• Increase physical activity to at least 30 minutes of moderate activity, such as brisk walking, on most days of the week

For example, if you eat 2,000 calories per day, saturated fat and trans fat content should be less than 16 grams per day, while total fat should be less than 55 to 65 grams per day. Total daily cholesterol and sodium should remain less than 200 mg/day and 2,300 mg/day, respectively, regardless of calories consumed.

If your lipid profile is normal, it is recommended that you continue to follow a healthy lifestyle to maintain lipid levels. Healthy lifestyle recommendations include:

  • Limit saturated fat and Trans fat to 8-10% of your total calories
  • Limit total fat to less than 30% of total calories
  • Limit total cholesterol to less than 300 mg/day
  • Limit total daily sodium to less than 2,300 mg/day
  • Aim for a total fiber intake of 25-30 g/day
  • Eat 2 servings of fatty fish/week
  • Reach and maintain a healthy weight
  • Increase physical activity to at least 30 minutes of moderate activity, such as brisk walking, on most days of the week

For example, if you eat 2,000 calories per day, saturated fat and trans fat should total less than 18 to 22 grams, while total fat should be less than 65 grams per day. Daily cholesterol and sodium intakes should be less than 300 mg/day and 2,300 mg/day, respectively, regardless of calorie level.

For more information about heart-healthy eating ask your healthcare provider for a referral to visit a Registered Dietitian (RD) or go to http://www.eatright.org to locate an RD near you. An RD can determine a good calorie level for you and design a personalized meal plan to help you to achieve an optimal lipid profile.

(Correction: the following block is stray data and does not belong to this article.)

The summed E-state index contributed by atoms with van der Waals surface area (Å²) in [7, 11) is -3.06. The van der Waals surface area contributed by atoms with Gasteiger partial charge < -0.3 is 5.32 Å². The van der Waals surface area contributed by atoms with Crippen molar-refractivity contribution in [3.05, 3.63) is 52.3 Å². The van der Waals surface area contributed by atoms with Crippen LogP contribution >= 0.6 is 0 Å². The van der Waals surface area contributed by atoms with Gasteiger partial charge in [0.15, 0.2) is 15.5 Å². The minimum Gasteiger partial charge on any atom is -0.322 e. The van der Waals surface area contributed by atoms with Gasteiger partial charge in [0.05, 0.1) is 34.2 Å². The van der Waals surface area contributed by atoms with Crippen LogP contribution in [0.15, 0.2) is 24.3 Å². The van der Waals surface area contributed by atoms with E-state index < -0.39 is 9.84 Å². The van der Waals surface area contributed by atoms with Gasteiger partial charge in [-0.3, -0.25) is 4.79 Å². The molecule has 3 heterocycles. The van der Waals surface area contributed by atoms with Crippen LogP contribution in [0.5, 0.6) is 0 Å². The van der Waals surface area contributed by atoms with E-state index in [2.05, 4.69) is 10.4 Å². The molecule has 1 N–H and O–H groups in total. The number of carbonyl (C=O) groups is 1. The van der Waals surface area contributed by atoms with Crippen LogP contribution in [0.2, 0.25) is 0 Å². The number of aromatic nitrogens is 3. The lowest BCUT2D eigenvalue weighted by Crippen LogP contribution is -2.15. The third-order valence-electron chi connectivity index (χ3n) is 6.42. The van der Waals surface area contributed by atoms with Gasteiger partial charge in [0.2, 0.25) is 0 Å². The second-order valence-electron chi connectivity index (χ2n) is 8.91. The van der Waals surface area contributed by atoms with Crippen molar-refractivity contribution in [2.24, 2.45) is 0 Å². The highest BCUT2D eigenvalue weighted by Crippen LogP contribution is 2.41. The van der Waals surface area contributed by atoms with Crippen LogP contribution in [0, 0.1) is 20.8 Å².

A good way to make sure that you are following a healthy lifestyle is to read food labels. If you pay attention to the total fat, cholesterol, sodium and fiber information on the Nutrition Facts panel of food products, you can get useful information that will help you make informed decisions about whether or not a product fits into a heart-healthy eating plan. Remember to choose foods that are high in fiber and low in fat, saturated and trans fats, cholesterol and sodium.

Good Measure Meals fits perfectly into an overall plan for individuals seeking to manage healthy cholesterol levels. Our meal plan integrates healthy eating guidelines of the American Heart Association and incorporates foods encouraged in the Therapeutic Lifestyle Changes (TLC) eating plan. When combined with regular physical activity, Good Measure Meals may help you improve your lipid profile. A healthy, balanced diet is very important for anyone seeking to manage lipid levels.

For more information about heart-healthy eating, visit:
American Heart Association
Delicious Decisions
American Stroke Association
The National Heart, Lung, and Blood Institute